A Southern Wedding: Italian Style


DSC_5200Though they do not share the same nationality, Antonio Dario Guida and Jamie Gable are both Southerners at heart.

Guida is from the south of Italy—Positano on the Amalfi Coast, near the Island of Capri. It is a popular destination wedding and honeymoon spot. Gable is from Birmingham.

She spent the last two semesters of college abroad in Italy, first in Ariccia (just south of Rome), and then in Positano. She graduated in December of 2011 with a bachelor’s in apparel merchandising, design, and production, as well as with minors in business and international studies, from Auburn University. After graduation, she returned to work for a designer in Positano.

She and Guida met on a weekend trip she had taken with Auburn’s study abroad program. They met briefly at the only “disco” in town, Music on the Rocks. The next evening, he took her on their first date.

Guida proposed in February of 2013.  The idea of “proposing” is not something their two cultures have in common. “He nailed it. I really appreciated this gesture, and I know my parents did as well. I think he made a precedent as the first man from Positano to formally propose,” Gable says. “We really got the town talking when I posted a photo to Facebook a few days later.”

They married in the small town of Praiano, in between Positano and Amalfi, in a small church just a short walk from both Guida’s maternal grandmother and aunts’ houses. The location they chose for their reception was a villa with a number of outdoor gardens and amazing views of the Mediterranean and the mountain-lined coast in the day and the moon and stars at night. Their reception was beneath October’s full moon; the tables were organized by the Latin names of constellations.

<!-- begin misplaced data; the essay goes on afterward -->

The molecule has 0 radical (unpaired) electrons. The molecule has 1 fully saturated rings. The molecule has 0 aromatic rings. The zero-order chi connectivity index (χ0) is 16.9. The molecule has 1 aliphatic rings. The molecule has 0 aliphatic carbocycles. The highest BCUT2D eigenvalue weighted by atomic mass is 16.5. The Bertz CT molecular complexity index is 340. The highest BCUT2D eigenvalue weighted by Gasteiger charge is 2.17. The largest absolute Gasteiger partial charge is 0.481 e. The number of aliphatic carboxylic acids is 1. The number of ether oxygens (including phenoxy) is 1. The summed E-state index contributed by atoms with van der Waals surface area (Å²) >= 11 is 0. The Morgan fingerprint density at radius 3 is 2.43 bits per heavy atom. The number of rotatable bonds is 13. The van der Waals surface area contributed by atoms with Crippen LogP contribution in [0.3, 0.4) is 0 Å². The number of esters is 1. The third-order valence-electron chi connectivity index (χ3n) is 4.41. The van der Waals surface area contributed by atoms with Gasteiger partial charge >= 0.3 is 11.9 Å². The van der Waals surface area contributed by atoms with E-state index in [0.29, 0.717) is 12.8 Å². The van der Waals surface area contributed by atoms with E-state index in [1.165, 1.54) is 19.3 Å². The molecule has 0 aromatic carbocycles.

In a modern media twist to this wedding, the couple participated in a TV show called 4 Matrimoni, the Italian version of the TV show Four Weddings, which aired on the FoxLife Italia network in primetime. FoxLife Italia broadcasts the Italian versions of television programs like Scandal, Nashville, Revenge, Grey’s Anatomy, and more.

“We did not win the show. We received a lot of support from the viewers on Twitter and Facebook. Fans wrote, ‘Go Alabama’ and ‘Viva Alabama,’” Gable says. “Participating in the TV program was a great experience. It has helped me to have an even greater appreciation for diversity. The show was a huge hit in Italy. They have recently opened their second season for casting.”

DSC_0509They were married on Oct. 19, 2013, as the sun set at the Chiesa di San Luca Evangelista. The couple tried to incorporate both American and Italian cultures as much as possible and make both families feel well represented. Guida said his vows in English, while Gable said her vows in Italian. The mass was given in Italian but some scripture readings and hymns were in English as well.